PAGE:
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Banks face risky business of Basle

Operational risk is not new – it’s a concept that banks have been struggling with for years with varying degrees of success. But setting aside capital against the risk of loss from human error, systems failure, or fraud is new, and of growing concern to the industry. With the Basle Accord’s capital requirements coming into effect in January 2005, banks and other financial institutions are having to face operational risk issues with a new sense of urgency. In the following roundtable discussion, brought together a number of professionals with different operational risk challenges to discuss the questions they face and the business implications of the Basle Accord. IBM’s Keith Saxton moderated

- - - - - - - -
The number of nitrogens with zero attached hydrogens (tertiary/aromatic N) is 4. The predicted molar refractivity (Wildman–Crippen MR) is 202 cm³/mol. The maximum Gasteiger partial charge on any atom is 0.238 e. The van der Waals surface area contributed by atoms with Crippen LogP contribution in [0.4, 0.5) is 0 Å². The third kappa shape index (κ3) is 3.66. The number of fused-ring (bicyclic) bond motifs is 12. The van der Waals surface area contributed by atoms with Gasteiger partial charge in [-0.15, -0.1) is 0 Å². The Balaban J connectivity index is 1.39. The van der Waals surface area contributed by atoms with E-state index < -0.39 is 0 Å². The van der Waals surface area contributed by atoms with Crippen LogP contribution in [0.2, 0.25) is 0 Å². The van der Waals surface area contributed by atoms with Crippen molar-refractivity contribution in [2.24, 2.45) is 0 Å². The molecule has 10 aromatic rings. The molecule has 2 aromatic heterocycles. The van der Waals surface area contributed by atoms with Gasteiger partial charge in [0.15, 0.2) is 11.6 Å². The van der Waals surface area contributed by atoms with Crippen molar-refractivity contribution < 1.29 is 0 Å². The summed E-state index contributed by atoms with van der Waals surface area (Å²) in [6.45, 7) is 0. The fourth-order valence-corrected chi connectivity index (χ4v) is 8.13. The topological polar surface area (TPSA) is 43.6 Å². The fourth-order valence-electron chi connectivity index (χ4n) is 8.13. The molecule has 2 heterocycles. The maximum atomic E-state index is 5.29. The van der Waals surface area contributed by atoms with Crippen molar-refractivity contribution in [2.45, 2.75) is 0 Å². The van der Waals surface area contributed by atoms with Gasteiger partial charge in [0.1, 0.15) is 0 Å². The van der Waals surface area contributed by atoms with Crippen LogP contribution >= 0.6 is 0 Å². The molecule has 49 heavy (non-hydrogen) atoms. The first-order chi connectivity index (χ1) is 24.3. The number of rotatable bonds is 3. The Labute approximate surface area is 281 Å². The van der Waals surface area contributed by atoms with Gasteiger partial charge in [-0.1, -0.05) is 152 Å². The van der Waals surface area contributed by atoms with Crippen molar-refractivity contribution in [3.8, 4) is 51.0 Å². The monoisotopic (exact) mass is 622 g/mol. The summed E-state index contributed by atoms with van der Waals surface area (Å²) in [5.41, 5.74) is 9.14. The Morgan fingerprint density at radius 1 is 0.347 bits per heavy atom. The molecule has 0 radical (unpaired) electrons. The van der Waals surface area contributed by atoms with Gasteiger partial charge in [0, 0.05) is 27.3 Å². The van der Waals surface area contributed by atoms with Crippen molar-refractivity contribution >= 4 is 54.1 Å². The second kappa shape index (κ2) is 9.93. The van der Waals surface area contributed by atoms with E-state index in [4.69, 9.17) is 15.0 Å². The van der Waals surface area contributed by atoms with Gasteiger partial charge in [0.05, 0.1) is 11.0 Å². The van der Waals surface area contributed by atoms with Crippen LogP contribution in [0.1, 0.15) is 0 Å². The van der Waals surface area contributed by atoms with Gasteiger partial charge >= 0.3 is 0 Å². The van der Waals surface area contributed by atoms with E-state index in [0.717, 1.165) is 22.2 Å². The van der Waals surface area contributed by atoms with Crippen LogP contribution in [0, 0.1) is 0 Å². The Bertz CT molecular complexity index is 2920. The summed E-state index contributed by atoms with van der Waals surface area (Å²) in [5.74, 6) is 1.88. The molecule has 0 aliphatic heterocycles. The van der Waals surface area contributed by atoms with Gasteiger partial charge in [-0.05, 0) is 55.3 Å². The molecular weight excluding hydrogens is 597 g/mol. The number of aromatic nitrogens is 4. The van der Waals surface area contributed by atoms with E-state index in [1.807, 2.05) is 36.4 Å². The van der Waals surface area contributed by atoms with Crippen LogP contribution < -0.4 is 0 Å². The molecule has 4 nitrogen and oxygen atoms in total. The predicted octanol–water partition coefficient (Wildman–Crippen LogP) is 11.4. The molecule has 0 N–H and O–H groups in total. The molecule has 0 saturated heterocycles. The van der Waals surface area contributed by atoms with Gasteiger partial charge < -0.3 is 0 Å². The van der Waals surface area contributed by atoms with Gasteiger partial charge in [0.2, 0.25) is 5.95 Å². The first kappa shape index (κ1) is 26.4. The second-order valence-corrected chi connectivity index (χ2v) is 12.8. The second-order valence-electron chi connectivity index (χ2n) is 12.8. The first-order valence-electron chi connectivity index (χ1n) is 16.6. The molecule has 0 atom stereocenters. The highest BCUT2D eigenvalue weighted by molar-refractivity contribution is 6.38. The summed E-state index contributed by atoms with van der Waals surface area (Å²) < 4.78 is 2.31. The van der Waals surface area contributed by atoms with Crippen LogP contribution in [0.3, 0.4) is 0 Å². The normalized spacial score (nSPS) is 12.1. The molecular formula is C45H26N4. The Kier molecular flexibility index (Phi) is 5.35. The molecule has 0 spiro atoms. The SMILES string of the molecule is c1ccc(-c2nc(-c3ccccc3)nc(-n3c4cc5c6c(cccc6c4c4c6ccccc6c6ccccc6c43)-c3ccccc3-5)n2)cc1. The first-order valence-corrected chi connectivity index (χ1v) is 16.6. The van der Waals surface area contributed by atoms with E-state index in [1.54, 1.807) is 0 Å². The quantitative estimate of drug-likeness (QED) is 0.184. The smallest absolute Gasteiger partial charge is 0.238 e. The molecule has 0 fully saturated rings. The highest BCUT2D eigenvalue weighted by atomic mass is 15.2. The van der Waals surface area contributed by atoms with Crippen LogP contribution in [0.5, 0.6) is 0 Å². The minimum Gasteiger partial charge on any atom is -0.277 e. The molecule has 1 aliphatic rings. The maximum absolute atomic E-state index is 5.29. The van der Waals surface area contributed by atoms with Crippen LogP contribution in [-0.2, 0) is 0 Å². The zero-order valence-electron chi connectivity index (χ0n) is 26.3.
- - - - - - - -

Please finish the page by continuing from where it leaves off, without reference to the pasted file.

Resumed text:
Keith Saxton

Keith Saxton: We know operational risks are growing rapidly - those related to human mistakes, fraud, and legal and regulatory issues being the most common - and I think September 11 has heightened the real focus on this issue. However, designing and implementing an effective enterprise-wide risk management and control system is one of the most difficult issues facing markets and banks today. What does it mean for the balance sheets of both small and large banks and how can they manage the effects of the Basle Accord?

Jeremy Quick: We are concerned. That's not to say we are against operational risk at all - we know that's the way firms earn money - we are anxious to ensure that firms know what sort of operational risk they are taking on. We also want to ensure they are comfortable that the level of operational risk that they take on can be handled both in terms of systems controls and also in terms of solvency.

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